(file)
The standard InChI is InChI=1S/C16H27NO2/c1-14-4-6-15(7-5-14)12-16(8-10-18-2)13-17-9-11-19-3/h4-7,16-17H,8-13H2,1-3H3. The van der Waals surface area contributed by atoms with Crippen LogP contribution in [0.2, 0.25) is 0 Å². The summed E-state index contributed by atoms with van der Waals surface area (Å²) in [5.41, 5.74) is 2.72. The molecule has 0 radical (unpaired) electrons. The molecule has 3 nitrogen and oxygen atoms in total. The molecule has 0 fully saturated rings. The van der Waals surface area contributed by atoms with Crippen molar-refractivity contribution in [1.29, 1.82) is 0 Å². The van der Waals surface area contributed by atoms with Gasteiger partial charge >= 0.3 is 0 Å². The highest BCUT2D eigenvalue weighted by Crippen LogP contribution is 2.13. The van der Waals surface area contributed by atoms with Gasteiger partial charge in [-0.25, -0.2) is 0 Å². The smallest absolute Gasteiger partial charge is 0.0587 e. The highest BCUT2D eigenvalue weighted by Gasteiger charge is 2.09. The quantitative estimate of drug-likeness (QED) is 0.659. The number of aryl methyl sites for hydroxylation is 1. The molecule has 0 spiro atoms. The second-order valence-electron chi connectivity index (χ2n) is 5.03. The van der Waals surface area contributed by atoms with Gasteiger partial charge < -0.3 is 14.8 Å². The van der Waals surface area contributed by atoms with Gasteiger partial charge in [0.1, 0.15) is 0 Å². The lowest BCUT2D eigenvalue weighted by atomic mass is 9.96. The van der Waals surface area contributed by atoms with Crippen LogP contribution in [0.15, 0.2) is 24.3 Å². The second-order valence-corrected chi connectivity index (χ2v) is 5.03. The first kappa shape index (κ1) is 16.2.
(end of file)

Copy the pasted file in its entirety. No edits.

The standard InChI is InChI=1S/C16H27NO2/c1-14-4-6-15(7-5-14)12-16(8-10-18-2)13-17-9-11-19-3/h4-7,16-17H,8-13H2,1-3H3. The van der Waals surface area contributed by atoms with Crippen LogP contribution in [0.2, 0.25) is 0 Å². The summed E-state index contributed by atoms with van der Waals surface area (Å²) in [5.41, 5.74) is 2.72. The molecule has 0 radical (unpaired) electrons. The molecule has 3 nitrogen and oxygen atoms in total. The molecule has 0 fully saturated rings. The van der Waals surface area contributed by atoms with Crippen molar-refractivity contribution in [1.29, 1.82) is 0 Å². The van der Waals surface area contributed by atoms with Gasteiger partial charge >= 0.3 is 0 Å². The highest BCUT2D eigenvalue weighted by Crippen LogP contribution is 2.13. The van der Waals surface area contributed by atoms with Gasteiger partial charge in [-0.25, -0.2) is 0 Å². The smallest absolute Gasteiger partial charge is 0.0587 e. The highest BCUT2D eigenvalue weighted by Gasteiger charge is 2.09. The quantitative estimate of drug-likeness (QED) is 0.659. The number of aryl methyl sites for hydroxylation is 1. The molecule has 0 spiro atoms. The second-order valence-electron chi connectivity index (χ2n) is 5.03. The van der Waals surface area contributed by atoms with Gasteiger partial charge < -0.3 is 14.8 Å². The van der Waals surface area contributed by atoms with Gasteiger partial charge in [0.1, 0.15) is 0 Å². The lowest BCUT2D eigenvalue weighted by atomic mass is 9.96. The van der Waals surface area contributed by atoms with Crippen LogP contribution in [0.15, 0.2) is 24.3 Å². The second-order valence-corrected chi connectivity index (χ2v) is 5.03. The first kappa shape index (κ1) is 16.2.